Remember that your vet knows that affording your pets' medications is necessary in order to keep them healthy. Ask them for ideas about reducing costs.
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Re: Ways to Reduce Pet Bills

Postby NoPocketCash » Thu Aug 26, 2010 4:39 pm

Excellent ideas! One correction though...since there's no absolute way to know if your pet has been bitten by a mosquito, your pet should always have a heartworm test before starting on heartworm preventative medicine (Interceptor, Heartguard, etc.). If your pet already has heartworms the medication can actually kill him or her! Heartworm preventative is one of the medications you can usually get at a lower price through mail-order or internet. Your vet may also give a price break when you buy a year's supply at one time. Keeping your pet on the preventative year-round is the best way to be sure he or she doesn't become infected with heartworms, which can often be fatal and are very difficult and expensive to treat.

I believe you mentioned it but I want to reinforce...do not give your pet "people" medications unless directed by your veterinarian! Many human meds are toxic to pets. Even if a medication is "pet safe", the dosage is most likely different depending on what type of pet you have. Cats' metabolisms are completely different from dogs', and both are different than people!

Last point...it may seem expensive but preventative care can not only extend the life of your pet, it will save you money in the long run. When your pet reaches "middle age" (about 6 to 8 years) it's a good idea to have blood tests done. This will let your vet know if there are early signs of disease and will give a good baseline to compare tests in the future. The basic blood work should be repeated when your vet recommends, most likely once a year. Older pets frequently develop thyroid issues, diabetes, and eventually kidney failure. Catching these early with blood tests will allow treatment with medication, change of diet or change of lifestyle. Most illnesses and conditions that develop as a normal part of aging can be managed while keeping your pet happy and pain-free!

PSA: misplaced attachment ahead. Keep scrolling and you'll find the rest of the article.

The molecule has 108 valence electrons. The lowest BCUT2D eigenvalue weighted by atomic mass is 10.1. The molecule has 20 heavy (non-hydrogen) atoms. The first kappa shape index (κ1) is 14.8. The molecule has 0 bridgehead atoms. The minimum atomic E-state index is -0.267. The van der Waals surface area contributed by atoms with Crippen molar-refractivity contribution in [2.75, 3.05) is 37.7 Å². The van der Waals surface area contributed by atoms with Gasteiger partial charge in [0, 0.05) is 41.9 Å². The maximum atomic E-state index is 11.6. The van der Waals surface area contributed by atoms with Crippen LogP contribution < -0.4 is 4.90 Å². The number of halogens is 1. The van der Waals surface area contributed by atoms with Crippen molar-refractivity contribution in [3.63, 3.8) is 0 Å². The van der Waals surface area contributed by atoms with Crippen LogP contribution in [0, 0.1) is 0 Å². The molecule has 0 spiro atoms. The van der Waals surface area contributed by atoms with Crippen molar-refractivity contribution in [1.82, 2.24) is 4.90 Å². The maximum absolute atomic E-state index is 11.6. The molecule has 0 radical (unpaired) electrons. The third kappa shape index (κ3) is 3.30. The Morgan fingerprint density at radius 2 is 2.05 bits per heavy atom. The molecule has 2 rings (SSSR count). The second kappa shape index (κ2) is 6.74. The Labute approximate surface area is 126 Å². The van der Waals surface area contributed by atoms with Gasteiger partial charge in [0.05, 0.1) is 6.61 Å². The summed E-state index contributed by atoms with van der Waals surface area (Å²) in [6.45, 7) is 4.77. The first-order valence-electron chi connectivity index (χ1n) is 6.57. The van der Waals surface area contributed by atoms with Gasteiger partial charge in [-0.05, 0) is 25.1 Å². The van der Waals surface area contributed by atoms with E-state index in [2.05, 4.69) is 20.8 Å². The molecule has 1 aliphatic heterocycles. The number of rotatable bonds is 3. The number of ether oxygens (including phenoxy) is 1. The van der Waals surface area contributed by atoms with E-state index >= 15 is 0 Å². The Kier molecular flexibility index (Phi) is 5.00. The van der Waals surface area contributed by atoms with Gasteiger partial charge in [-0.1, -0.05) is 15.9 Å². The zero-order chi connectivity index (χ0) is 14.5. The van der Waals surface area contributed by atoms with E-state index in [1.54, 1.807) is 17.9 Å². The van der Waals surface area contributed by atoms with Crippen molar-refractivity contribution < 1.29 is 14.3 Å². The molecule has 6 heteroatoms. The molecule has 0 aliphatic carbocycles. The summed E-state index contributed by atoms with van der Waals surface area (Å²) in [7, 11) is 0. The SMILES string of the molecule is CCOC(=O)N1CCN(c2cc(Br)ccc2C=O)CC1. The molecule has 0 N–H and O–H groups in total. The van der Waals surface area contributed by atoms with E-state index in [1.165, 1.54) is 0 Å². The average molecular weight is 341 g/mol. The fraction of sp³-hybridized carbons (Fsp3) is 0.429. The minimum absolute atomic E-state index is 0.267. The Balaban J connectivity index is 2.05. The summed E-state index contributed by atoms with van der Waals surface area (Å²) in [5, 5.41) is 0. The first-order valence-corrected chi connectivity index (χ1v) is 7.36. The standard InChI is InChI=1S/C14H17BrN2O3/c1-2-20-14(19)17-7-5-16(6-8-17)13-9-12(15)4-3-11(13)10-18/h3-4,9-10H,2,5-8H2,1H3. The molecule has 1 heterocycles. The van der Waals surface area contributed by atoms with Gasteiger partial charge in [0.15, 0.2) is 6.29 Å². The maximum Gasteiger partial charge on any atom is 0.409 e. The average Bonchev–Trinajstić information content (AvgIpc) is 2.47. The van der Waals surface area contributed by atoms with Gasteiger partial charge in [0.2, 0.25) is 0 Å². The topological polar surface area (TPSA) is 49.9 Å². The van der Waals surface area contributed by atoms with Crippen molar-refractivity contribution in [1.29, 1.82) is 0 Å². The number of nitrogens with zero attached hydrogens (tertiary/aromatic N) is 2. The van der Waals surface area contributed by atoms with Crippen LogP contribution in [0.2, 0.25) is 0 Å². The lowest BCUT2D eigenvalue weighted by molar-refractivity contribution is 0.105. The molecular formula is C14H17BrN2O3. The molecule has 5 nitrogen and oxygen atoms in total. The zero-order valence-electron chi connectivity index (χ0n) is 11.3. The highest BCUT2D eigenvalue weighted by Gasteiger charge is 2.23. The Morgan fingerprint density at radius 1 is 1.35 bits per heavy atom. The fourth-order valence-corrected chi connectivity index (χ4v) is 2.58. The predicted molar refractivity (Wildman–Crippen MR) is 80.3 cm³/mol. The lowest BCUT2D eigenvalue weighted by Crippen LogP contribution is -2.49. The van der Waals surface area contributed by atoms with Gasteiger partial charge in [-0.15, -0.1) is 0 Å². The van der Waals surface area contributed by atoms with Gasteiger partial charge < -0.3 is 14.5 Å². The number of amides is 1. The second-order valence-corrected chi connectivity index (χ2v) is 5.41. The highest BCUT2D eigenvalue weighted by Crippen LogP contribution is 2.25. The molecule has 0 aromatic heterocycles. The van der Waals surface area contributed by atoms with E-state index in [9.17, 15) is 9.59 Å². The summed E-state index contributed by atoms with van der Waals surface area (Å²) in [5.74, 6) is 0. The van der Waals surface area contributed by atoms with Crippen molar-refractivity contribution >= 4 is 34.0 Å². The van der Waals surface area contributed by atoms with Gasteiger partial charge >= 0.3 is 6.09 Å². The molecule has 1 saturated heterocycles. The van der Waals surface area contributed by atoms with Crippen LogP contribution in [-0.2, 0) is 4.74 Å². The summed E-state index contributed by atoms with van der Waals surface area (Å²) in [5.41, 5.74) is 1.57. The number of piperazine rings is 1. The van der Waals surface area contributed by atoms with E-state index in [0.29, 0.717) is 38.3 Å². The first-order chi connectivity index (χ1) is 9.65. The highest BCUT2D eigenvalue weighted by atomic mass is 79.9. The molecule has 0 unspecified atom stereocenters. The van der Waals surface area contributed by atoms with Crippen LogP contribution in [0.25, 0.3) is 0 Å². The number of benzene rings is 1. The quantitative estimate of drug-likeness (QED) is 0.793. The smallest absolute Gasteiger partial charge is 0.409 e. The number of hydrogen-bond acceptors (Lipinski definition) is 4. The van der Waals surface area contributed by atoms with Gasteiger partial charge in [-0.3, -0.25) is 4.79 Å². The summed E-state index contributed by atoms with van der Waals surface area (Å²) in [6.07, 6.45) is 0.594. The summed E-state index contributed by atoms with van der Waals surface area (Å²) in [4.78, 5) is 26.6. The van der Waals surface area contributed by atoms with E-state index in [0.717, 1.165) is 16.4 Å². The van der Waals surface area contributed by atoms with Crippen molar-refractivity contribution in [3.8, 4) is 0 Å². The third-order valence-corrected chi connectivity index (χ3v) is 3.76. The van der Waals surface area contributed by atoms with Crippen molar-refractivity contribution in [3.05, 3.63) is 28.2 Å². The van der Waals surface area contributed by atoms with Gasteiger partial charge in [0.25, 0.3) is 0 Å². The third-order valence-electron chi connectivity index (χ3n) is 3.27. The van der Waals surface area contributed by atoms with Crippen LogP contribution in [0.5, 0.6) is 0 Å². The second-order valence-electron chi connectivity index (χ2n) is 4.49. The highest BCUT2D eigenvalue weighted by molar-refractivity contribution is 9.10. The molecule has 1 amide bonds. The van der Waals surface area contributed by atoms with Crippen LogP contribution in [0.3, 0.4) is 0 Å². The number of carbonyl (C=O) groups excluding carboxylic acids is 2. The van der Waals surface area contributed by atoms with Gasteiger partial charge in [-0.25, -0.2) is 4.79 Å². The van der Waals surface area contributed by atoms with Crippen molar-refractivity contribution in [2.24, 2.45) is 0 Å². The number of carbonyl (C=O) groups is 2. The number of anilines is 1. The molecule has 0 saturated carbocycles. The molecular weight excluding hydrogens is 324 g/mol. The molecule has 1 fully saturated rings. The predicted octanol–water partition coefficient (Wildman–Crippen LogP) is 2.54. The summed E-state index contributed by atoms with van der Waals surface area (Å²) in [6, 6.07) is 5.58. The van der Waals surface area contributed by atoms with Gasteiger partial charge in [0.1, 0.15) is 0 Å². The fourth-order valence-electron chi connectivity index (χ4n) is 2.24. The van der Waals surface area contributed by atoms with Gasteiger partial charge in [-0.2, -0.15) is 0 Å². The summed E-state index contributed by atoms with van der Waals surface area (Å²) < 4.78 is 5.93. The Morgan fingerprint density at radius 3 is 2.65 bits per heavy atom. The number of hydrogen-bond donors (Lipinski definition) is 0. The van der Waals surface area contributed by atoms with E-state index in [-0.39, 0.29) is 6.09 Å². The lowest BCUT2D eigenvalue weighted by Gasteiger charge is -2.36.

Perfect example of both screening and long-term treatment...my husband and I have a 15 year old cat who was diagnosed with diabetes when he was 6 years old. He's the best cat you could ask for and he doesn't mind his twice daily insulin injections at all. He doesn't even mind when I test his blood glucose level (ear sticks using a regular human glucometer) because he gets lots of extra cuddling and lap time! It was a struggle to find the right type and dosage of insulin but he was determined to hang in there, so we and his vet did too! Our cat's kidneys are starting to fail now and he has been just as good with allowing subcutaneous fluids to be given every few days at home. (More cuddling and lap time!) If your vet suggests it and your pet doesn't mind this procedure it will help keep the kidneys functioning longer, but it does make some pets uncomfortable. Another of my cats who developed kidney failure at age 16 was completely freaked out by it. We always feel quality of life is the most important thing so we did not put him through it.

Blood tests, working with your vet, and "listening" to your pet can lead to a long and happy life :)